Published on June 10th, 2013 | by Josh Chapdelaine1
Alderson Made Wholesale Roster Changes Nine Months Later
The New York Mets have gotten off to a wretched start that has seen them dip to 12 games below .500 in early-June. The early optimism of a club that could potentially earn a Wild Card berth if everything clicked is as far gone as a Rob Carson fastball.
The club demoted LHB Mike Baxter, LHP Rob Carson, and LHB Ike Davis on Sunday night following the club’s 8-4 loss to the Miami Marlins. Jonathon Niese pitched a respectable game in allowing three runs over 6 2/3 innings and left with a lead that was promptly severed by one pitch from Scott Rice in the seventh inning.
The struggles of the team are now well chronicled. The club sparked against the Atlanta Braves on May 26th -A brief two weeks ago- winning the series finale against the National League East leaders before sweeping a four game set from the New York Yankees. It was a step back toward respectability, yet the club finds themselves exactly where they stood two weeks ago: 12 games under .500 and struggling to find reason for optimism.
Last offseason, Sandy Alderson addressed the need for “wholesale roster changes” to occur over the course of the winter to support the club’s most obvious needs: The bullpen and outfield. When Alderson made the assertion, few believed that Ike Davis and first base would eventually become a desperate vacancy. At 26-years-old, it’s truly puzzling how Davis’ fall has truly been a symbolic measure of the club: There’s tremendous potential that at times flashes, but ultimately continues to underperform.
The New York Mets organization took a huge step yesterday by demoting Ike Davis. Whether the timing was too late or not is now irrelevant, but the fact remains that those who don’t perform will be held accountable for their actions. Davis could very well be the future of the franchise at first base, but that doesn’t give him the right to hit .164 through the first two months of the season and expect to have a strong second half. In baseball, just as with business and life, past results are not indicative of future successes and baseball is naturally a results oriented business. Davis’ job is to produce in the middle of the lineup while playing stellar defense at first. He has done neither in 2013, but that doesn’t mean that he’ll be written off. His story is still developing much like this Mets club that desperately is trying to grasp it’s footing on stable ground.
The changes are simple, yet very significant. 28-year-old Josh Satin will have his first opportunity to make a true impact against major league pitching and he has done nothing but support the notion that he deserves the chance. He has mashed to a .306/.421/.491 in Las Vegas this season and is two seasons removed from a 43 double campaign. He probably won’t be the long term solution at the position, but the Mets are making the correct move in allowing him to play solely because he has earned the opportunity to do so. Satin would have to fail to a huge extent to produce worse than Davis did thus far this season, and therefore he is an assumed upgrade.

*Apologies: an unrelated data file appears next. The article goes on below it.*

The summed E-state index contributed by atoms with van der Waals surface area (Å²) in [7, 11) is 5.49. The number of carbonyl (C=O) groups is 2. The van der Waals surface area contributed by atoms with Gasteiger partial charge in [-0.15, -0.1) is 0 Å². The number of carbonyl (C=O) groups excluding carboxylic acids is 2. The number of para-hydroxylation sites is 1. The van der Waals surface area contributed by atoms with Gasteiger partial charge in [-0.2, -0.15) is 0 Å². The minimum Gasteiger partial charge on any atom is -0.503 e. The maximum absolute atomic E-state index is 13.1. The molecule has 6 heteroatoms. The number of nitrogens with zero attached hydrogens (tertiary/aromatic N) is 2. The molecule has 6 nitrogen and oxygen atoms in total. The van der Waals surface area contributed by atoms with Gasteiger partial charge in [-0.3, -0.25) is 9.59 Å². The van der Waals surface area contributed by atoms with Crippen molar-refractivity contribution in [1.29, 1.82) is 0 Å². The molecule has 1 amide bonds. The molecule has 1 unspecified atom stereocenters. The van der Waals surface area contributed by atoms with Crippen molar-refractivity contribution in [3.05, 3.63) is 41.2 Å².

Collin Cowgill is no stranger to Flushing, but he’ll be a welcome addition to an outfield thirsty for offense. He has hit .267/.358/.442 with five home runs and six doubles. He has plus defense in corner positions, adequate defense in center field, and is another option atop the lineup. Cowgill received all of 12 official at-bats before being removed as the everyday center fielder, and while he won’t be anointed the everyday center fielder this time around, he’ll have the the opportunity to earn his way into the position to become it.
Josh Edgin represents something very similar to Collin Cowgill. His struggles early in the season cost him the opportunity to get a prolonged look with the big league club, but his recent performance was much better than that of Rob Carson’s big league offerings. Edgin has struggled in the minor leagues but has seemed to regain his footing as he has thrown five consecutive shutout innings, punching out five.
The organizational approach has shifted to accountability and a lack of promises to anyone not named Matt Harvey or David Wright. It’s the right philosophy to carry, and Alderson was completely correct in making his moves.
Photo Credit: Michael Baron